William D. Winter was said to have been teaching a Sunday school class in the front room to the right of the entrance at The Myrtles when he heard someone outside calling his name. He went out onto the broad front gallery with its wrought-iron grillwork, and there he was shot dead. His stunned family inside heard the shooting, followed by the sound of horse’s hooves clattering off into the distance. Family recollections relate that Winter dropped dead where he was shot; later reenactments sweep him, mortally wounded, back into the house, through the gentleman’s and ladies’ parlors and onto the staircase rising from the central hallway, where he expired in his beloved’s arms on exactly the 17th step. Today ghostly steps are said to echo across the wood floors, halting on the fateful 17th stair tread.

William Drew Winter was buried at Grace Church the following day. Recountings of the tragedy blame an unnamed assailant, perhaps harboring a grudge due to the troubles of the turbulent Reconstruction era, when nighttime violence was commonplace and newspaper dispatches mention angry mobs of former slaves armed with torches and guns marching on St. Francisville. But actual newspaper accounts of Winter’s demise refer to the upcoming trial of one E.S. Webber for his murder.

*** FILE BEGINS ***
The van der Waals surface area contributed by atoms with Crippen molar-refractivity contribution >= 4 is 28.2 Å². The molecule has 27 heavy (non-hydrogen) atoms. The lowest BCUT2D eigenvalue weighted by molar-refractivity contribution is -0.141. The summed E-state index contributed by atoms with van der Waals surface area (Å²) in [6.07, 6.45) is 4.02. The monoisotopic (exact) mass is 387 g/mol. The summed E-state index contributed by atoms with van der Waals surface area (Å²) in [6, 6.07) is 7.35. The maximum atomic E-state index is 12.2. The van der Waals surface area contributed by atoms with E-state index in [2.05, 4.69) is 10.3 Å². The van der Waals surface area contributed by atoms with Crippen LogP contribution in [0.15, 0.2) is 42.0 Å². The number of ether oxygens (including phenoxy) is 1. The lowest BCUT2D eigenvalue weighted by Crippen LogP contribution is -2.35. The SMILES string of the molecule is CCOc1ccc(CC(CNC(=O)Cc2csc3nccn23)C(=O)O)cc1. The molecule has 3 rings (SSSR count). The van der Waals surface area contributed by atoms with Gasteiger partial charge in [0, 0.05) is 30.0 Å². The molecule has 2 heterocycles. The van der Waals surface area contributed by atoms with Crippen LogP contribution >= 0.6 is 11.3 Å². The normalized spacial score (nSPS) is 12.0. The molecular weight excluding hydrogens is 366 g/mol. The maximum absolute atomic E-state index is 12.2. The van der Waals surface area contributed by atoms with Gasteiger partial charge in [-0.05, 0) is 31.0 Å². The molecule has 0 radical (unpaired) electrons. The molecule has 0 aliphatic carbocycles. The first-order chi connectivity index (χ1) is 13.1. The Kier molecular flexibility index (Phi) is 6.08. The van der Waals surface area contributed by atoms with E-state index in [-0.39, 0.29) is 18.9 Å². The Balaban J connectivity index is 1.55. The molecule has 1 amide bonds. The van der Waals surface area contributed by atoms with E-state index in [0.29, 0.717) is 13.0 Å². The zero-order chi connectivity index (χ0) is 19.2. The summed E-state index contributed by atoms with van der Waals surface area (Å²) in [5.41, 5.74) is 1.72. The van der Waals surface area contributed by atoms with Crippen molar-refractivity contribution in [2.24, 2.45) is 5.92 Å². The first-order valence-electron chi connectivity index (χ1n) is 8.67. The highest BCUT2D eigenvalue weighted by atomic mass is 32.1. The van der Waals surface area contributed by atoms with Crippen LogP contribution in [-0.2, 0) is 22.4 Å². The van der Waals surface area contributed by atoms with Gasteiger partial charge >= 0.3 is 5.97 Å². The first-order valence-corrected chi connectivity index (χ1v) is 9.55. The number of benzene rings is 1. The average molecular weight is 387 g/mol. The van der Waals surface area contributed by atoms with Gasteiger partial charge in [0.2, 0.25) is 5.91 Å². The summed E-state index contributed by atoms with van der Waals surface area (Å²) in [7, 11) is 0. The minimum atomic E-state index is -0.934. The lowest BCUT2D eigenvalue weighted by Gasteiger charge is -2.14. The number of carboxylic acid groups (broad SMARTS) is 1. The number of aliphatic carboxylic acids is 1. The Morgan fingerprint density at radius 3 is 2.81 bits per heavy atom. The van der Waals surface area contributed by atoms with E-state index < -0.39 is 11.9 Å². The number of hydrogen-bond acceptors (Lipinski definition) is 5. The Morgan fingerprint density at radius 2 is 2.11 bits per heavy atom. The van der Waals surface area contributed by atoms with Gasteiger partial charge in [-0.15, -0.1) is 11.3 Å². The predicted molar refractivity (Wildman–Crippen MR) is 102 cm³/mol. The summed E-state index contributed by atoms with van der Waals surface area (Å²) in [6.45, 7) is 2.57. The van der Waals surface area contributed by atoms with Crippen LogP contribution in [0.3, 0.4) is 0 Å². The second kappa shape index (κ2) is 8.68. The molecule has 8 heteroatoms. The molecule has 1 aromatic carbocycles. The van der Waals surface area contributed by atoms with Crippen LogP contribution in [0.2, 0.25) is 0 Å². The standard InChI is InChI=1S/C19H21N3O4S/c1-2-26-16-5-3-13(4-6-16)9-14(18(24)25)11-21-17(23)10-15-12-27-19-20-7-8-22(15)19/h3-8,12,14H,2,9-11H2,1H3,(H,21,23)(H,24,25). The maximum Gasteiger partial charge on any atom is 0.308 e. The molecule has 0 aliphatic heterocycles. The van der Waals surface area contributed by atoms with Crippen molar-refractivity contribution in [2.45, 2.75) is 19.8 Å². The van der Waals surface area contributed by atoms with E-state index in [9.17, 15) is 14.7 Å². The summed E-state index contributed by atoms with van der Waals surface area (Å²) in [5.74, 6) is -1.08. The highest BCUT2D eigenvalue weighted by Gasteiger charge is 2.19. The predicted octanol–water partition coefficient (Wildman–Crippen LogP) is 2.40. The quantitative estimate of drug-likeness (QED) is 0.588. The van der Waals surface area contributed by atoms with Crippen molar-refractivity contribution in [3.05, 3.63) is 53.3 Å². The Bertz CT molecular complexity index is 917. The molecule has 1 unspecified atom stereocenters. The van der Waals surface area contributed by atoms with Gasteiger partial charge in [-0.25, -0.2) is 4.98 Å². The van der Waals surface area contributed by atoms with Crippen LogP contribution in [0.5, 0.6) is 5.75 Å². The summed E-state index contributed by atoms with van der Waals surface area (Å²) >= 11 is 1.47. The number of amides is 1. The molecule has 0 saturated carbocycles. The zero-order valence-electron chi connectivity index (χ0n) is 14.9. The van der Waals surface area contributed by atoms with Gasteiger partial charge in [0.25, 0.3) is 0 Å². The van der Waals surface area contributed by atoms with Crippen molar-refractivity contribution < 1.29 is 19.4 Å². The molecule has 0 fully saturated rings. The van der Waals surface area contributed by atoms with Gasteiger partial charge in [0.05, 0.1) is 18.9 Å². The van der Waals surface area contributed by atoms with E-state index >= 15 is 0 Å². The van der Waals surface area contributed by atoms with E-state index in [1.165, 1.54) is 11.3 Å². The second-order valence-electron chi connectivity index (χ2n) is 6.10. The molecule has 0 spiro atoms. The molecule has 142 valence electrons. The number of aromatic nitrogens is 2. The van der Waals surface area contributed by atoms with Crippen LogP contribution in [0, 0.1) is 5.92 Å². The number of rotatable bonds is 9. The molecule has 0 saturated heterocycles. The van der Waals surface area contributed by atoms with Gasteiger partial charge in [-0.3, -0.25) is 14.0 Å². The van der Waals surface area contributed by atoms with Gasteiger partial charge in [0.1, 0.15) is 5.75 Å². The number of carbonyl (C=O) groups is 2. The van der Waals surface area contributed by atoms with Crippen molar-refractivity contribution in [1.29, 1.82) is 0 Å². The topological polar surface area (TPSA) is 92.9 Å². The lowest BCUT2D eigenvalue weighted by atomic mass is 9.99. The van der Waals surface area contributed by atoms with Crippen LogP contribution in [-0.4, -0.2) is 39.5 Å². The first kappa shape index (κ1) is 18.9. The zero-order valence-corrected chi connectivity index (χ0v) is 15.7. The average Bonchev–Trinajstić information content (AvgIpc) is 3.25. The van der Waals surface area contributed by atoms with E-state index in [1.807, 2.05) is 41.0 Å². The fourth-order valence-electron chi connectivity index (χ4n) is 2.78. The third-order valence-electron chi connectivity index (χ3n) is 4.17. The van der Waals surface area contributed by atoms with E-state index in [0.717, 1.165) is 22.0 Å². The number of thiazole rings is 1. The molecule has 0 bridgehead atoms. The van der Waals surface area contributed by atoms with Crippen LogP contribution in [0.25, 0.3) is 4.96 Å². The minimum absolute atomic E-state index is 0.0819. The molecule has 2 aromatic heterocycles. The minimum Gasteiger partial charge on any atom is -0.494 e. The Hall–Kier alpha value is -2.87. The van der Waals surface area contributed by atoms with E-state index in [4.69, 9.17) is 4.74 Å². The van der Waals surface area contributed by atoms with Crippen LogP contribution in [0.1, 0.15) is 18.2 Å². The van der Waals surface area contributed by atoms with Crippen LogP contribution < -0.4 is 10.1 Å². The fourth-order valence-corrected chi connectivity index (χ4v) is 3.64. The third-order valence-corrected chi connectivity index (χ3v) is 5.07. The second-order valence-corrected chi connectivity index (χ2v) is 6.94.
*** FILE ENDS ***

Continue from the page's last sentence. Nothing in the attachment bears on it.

Jan 2010 article Today The Myrtles makes the most of Winter’s murder and other tragedies on hair-raising mystery tours Friday and Saturday evenings (as well as the very popular spooky Halloween extravaganzas). The house is also open for daily historic tours from 9 to 5. Overnight accommodations are offered in the main house and other structures, and the Carriage House restaurant on the grounds is open daily for lunch and dinner, Sundays for brunch only, and closed Tuesdays. The Myrtles is also a favored venue for weddings and other special events (see

With five other plantations—Rosedown and Audubon State Historic Sites, Butler Greenwood, The Cottage and Greenwood--open for daily tours as well, and Afton Villa Gardens open seasonally, the St. Francisville area (located on US Highway 61 between Baton Rouge, LA, and Natchez, MS) is a year-round tourist destination, but visitors find it especially enjoyable in the winter when the glorious 19th-century gardens are filled with blooming camellias.  There are unique little shops in restored historic structures, and reasonably priced meals are available in a nice array of restaurants in St. Francisville.   Some of the state's most unique Bed and Breakfasts offer overnight accommodations ranging from golf clubs and lakeside resorts to historic townhouses and country plantations; a modern motel has facilities to accommodate busloads. The scenic unspoiled Tunica Hills region surrounding St. Francisville offers excellent biking, hiking, birding, horseback riding and other recreational activities.  For online coverage of tourist facilities, attractions and events in the St. Francisville area, see  or, or telephone (225) 635-3873 or 635-4224.